What originally interested various Dartmoor locals, like farmer Andy Bradford who organised the recent trip, about the Swiss was the fact that the Simmental area began focussing on a marriage between tourism and food production long before it was a twinkle in any British marketing guru's eye. In the high remote alpine valleys tourism and agriculture has been treated as a single element within the region's economy for over 40 years.
They've even invented a word for it... Alpculture is a brand that has been devised to promote and sell local produce as well as educate visitors about alpine life.
At the very heart of the phrase lies the single truth that says: this place would not look anywhere near as beautiful – and you wouldn't even be able to ski the high slopes – if local farmers didn't graze the landscape with their cattle.
The Swiss understand this equation. As they trundle up from the cities into the mountains to enjoy their skiing, hiking, mountain biking or whatever – they comprehend the importance of supporting the people who live there all the time.
They don't only understand the consequences of buying local produce – they want it. The most common question asked in the Lenk tourist office is: "Where can I buy the best local cheese?"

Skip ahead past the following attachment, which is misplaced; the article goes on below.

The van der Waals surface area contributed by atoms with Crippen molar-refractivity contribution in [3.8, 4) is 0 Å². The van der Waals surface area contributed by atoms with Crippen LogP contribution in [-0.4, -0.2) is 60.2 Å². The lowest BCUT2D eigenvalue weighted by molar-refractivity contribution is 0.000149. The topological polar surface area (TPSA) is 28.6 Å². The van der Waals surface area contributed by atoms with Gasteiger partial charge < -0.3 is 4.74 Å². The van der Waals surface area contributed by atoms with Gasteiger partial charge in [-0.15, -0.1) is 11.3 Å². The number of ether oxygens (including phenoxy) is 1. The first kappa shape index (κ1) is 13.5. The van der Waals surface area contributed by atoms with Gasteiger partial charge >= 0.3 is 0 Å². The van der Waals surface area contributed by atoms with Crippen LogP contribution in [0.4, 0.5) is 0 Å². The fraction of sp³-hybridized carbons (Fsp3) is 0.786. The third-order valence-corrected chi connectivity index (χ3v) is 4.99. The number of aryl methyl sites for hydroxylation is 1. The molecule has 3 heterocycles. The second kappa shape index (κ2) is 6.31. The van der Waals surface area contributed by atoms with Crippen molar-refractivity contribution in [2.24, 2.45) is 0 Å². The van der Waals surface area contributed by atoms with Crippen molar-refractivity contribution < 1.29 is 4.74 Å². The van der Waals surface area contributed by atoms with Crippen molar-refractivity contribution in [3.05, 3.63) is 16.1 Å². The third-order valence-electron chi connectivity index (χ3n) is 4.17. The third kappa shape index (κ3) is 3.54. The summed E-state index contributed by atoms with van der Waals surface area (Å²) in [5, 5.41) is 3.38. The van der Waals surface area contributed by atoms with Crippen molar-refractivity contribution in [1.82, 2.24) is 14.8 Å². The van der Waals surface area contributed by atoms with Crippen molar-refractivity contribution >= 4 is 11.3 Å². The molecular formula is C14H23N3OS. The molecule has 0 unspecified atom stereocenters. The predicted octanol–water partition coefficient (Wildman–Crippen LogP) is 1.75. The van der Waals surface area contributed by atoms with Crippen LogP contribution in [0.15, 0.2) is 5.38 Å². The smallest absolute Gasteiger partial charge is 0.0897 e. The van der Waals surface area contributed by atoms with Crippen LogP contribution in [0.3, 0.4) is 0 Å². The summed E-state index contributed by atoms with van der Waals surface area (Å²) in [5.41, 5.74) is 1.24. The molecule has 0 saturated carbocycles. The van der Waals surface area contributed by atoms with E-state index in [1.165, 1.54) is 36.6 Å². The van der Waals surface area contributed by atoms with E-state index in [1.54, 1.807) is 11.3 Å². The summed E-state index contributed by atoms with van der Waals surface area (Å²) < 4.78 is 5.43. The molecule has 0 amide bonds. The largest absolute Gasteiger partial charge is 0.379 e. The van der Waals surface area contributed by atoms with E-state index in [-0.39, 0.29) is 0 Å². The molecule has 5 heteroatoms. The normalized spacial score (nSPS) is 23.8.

So keen are Swiss visitors to purchase the products of the mountains, there are street-side vending machines selling local cheese and meat which cater for those who need items when the shops are shut.
Can you imagine village streets on Dartmoor (or, for that matter, Exmoor, the Quantocks, Bodmin Moor or West Penwith) playing host to refrigerated vending machines selling local produce?
Can you imagine the average British tourist or day-visitor thinking: "This scenery is fabulous. And it's all here thanks to the traditional farmers and their beasts. I simply must buy some delicious local lamb or beef to take home!"
No, neither can I. Not yet, anyway. But this joined-up thinking – this concept that a landscape can be rich in history and tradition and look the way it does because of the way humans have used it for centuries – is one we ought to be promoting in the Westcountry.
When Dartmoor farmers like Andy Bradford – along with various hoteliers, tourism bosses and other influential movers and shakers from the moor – discovered the Swiss were making this all-important connection work, they travelled to the Simmental eight years ago to find out more.
Out of that trip an organisation called Dartmoor Farmers Ltd was born – and now they, along with members of the umbrella group called the Dartmoor Partnership – have been back for what could be described as a refresher tour...